This month our WAR Book Club members are reading The Blue Tent by Richard Gwyn (Parthian). Patrick McGuinness describes The Blue Tent as ‘a mysterious, dream-like story, delicately-written and with a disturbing undertow’ and there is indeed something disturbing: the sudden appearance of a bright blue tent at the edge of the narrator’s property in the opening lines of the book. Though this is the first catalyst for tension, it is perhaps the act of following the insomniac narrator’s train of thought, his quirks and his idiosyncratic convictions, that cause the most unease. The Blue Tent was voted as August’s Book of the Month by book club members, narrowly beating The Element of Water by Stevie Davies, which has just recently been re-issued in Parthian’s Library of Wales series.
Richard Gwyn was born in Pontypool and grew up in Crickhowell, Breconshire. He is an author of fiction, poetry, memoir, and translation. In this interview we discuss his narrative style, the idea of ‘truth’ in fiction, the characters’ relationships and reliability, and the notion of the self. Some of these questions have been submitted by Book Club members – if you’re interested in becoming part of our reading community, like the Facebook page.
The experience of reading The Blue Tent is unnerving in the sense that a clear path for the reader to follow is absent: the ambiguity of the nature and purpose of the blue tent mirrors the ambiguity of the narrative itself. Was this correlation between the reader and narrator’s experience intentional?
I certainly didn’t set out to write a novel in which the reader has a clear path to follow. It made sense for the story to be told in a manner that in some way reflects the content, and the state of mind of the narrator. Examples of this are everywhere in fiction. I could cite the opening of Graham Greene’s The Power and the Glory, where the disjointed, fragmented narration effectively replicates the shattered state of Mexico in the years following the revolution there. Or think of the fog in Bleak House, standing in for the corruption and malice that pervades the judicial system. What you perceive as ambiguity with regard to the tent itself might be a kind of metaphor for the story as a whole, and that is why – without giving too much away – there is a play on words at one point between the texture of the tent’s cloth, and the text or texts that the narrator is studying at the time. This text/texture ambivalence lies at the heart of the story, and is referred to again when the tent is likened to the library itself.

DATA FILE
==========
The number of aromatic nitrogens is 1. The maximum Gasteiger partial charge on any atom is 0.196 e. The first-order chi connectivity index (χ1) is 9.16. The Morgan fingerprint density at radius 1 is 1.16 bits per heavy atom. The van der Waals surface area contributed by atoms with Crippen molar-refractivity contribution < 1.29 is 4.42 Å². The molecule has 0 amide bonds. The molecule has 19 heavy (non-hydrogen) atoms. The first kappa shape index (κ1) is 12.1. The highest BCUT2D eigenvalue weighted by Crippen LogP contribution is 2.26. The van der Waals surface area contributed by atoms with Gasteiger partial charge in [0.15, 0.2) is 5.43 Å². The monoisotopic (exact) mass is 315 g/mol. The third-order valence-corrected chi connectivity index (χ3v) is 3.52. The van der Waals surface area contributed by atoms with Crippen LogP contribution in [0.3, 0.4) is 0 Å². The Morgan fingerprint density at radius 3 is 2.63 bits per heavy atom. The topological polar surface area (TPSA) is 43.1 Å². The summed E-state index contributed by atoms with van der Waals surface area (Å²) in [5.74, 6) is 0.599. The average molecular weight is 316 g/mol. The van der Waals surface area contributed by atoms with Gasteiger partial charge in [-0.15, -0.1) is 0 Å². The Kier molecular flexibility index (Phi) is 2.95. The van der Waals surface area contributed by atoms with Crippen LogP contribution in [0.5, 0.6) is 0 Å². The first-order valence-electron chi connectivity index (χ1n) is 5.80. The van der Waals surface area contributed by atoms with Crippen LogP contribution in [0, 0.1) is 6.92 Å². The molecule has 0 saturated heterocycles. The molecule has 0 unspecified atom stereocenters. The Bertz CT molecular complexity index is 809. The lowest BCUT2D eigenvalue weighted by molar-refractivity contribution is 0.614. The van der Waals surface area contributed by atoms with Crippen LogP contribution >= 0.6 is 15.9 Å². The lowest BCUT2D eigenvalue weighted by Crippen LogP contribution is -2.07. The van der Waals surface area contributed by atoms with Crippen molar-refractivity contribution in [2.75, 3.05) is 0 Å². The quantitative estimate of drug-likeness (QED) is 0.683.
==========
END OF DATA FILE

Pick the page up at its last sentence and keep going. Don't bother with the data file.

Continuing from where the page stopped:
Certainly, the reader shares the experiences of the narrator, and perhaps, with any luck, will be one step ahead of him. But it is only when O’Hallaran appears that the tent’s ambivalent nature – its shifting allegiances – is revealed. From then on, the tent takes on a sort of consciousness, affecting the behaviour of all the protagonists.
In fact, you might take it further, and say that the book you are holding in your hands is itself the tent, which is why, ideally, the fly leaves would be a startling blue, replicating the motion of entering a (book-shaped) tent.
The experience of insomnia is central to the story and shapes our reading of the narrator’s experience – we doubt the authenticity of his account at every turn. Would you argue that his perception of events is as important as any narrative ‘truth’ we might wish to uncover?